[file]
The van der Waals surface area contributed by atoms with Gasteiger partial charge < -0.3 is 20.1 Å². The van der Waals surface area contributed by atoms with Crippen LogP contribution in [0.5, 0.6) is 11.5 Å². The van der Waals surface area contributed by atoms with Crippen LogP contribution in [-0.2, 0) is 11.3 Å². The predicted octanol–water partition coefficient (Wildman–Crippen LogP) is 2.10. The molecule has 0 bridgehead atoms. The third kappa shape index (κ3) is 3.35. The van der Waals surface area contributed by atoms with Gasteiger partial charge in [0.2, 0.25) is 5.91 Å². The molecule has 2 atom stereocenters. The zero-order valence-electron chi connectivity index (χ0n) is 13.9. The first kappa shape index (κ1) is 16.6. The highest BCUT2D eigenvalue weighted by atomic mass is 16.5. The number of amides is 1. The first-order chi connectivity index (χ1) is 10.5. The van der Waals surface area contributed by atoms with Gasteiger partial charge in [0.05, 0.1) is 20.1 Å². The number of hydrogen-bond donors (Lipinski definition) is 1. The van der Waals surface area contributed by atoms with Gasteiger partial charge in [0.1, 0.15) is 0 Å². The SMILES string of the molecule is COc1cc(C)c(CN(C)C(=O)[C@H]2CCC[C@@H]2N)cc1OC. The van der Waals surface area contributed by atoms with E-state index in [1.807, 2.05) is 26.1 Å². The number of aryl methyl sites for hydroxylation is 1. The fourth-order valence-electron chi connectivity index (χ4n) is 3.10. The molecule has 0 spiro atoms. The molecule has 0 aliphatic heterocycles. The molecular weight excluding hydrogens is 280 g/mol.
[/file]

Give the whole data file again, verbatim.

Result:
The van der Waals surface area contributed by atoms with Gasteiger partial charge < -0.3 is 20.1 Å². The van der Waals surface area contributed by atoms with Crippen LogP contribution in [0.5, 0.6) is 11.5 Å². The van der Waals surface area contributed by atoms with Crippen LogP contribution in [-0.2, 0) is 11.3 Å². The predicted octanol–water partition coefficient (Wildman–Crippen LogP) is 2.10. The molecule has 0 bridgehead atoms. The third kappa shape index (κ3) is 3.35. The van der Waals surface area contributed by atoms with Gasteiger partial charge in [0.2, 0.25) is 5.91 Å². The molecule has 2 atom stereocenters. The zero-order valence-electron chi connectivity index (χ0n) is 13.9. The first kappa shape index (κ1) is 16.6. The highest BCUT2D eigenvalue weighted by atomic mass is 16.5. The number of amides is 1. The first-order chi connectivity index (χ1) is 10.5. The van der Waals surface area contributed by atoms with Gasteiger partial charge in [0.05, 0.1) is 20.1 Å². The number of hydrogen-bond donors (Lipinski definition) is 1. The van der Waals surface area contributed by atoms with Gasteiger partial charge in [0.1, 0.15) is 0 Å². The SMILES string of the molecule is COc1cc(C)c(CN(C)C(=O)[C@H]2CCC[C@@H]2N)cc1OC. The van der Waals surface area contributed by atoms with E-state index in [1.807, 2.05) is 26.1 Å². The number of aryl methyl sites for hydroxylation is 1. The fourth-order valence-electron chi connectivity index (χ4n) is 3.10. The molecule has 0 spiro atoms. The molecule has 0 aliphatic heterocycles. The molecular weight excluding hydrogens is 280 g/mol.